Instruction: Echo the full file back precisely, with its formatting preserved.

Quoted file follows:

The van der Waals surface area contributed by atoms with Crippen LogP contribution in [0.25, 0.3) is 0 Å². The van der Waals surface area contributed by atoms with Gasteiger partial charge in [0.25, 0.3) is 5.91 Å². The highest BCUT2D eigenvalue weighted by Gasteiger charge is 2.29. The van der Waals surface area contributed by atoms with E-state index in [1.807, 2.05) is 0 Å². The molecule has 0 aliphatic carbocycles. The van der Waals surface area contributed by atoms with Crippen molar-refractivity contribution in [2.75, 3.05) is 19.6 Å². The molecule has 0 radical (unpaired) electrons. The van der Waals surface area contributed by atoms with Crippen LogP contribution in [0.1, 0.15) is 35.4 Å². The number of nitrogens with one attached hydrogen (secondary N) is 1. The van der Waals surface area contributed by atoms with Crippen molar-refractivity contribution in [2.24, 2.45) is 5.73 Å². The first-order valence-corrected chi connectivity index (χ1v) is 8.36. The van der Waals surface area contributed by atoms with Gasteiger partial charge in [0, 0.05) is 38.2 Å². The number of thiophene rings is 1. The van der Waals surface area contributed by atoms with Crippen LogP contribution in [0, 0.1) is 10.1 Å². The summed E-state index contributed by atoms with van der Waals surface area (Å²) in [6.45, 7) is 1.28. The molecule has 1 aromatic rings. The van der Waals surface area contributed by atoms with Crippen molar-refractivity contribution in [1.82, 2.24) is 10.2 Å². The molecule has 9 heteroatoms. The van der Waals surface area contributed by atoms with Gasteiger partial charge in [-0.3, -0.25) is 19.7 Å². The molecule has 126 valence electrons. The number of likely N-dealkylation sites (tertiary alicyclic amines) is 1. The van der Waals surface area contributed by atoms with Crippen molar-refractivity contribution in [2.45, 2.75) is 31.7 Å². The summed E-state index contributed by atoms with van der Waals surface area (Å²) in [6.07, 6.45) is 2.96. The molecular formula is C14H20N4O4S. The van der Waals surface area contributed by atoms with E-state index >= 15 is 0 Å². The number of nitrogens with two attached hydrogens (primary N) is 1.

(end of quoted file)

The van der Waals surface area contributed by atoms with Crippen LogP contribution in [0.25, 0.3) is 0 Å². The van der Waals surface area contributed by atoms with Gasteiger partial charge in [0.25, 0.3) is 5.91 Å². The highest BCUT2D eigenvalue weighted by Gasteiger charge is 2.29. The van der Waals surface area contributed by atoms with E-state index in [1.807, 2.05) is 0 Å². The molecule has 0 aliphatic carbocycles. The van der Waals surface area contributed by atoms with Crippen molar-refractivity contribution in [2.75, 3.05) is 19.6 Å². The molecule has 0 radical (unpaired) electrons. The van der Waals surface area contributed by atoms with Crippen LogP contribution in [0.1, 0.15) is 35.4 Å². The number of nitrogens with one attached hydrogen (secondary N) is 1. The van der Waals surface area contributed by atoms with Crippen molar-refractivity contribution in [2.24, 2.45) is 5.73 Å². The first-order valence-corrected chi connectivity index (χ1v) is 8.36. The van der Waals surface area contributed by atoms with Gasteiger partial charge in [0, 0.05) is 38.2 Å². The number of thiophene rings is 1. The van der Waals surface area contributed by atoms with Crippen LogP contribution in [0, 0.1) is 10.1 Å². The summed E-state index contributed by atoms with van der Waals surface area (Å²) in [6.45, 7) is 1.28. The molecule has 1 aromatic rings. The van der Waals surface area contributed by atoms with Crippen molar-refractivity contribution in [1.82, 2.24) is 10.2 Å². The molecule has 9 heteroatoms. The van der Waals surface area contributed by atoms with Gasteiger partial charge in [-0.3, -0.25) is 19.7 Å². The molecule has 126 valence electrons. The number of likely N-dealkylation sites (tertiary alicyclic amines) is 1. The van der Waals surface area contributed by atoms with Crippen molar-refractivity contribution in [2.45, 2.75) is 31.7 Å². The summed E-state index contributed by atoms with van der Waals surface area (Å²) in [6.07, 6.45) is 2.96. The molecular formula is C14H20N4O4S. The van der Waals surface area contributed by atoms with E-state index >= 15 is 0 Å². The number of nitrogens with two attached hydrogens (primary N) is 1.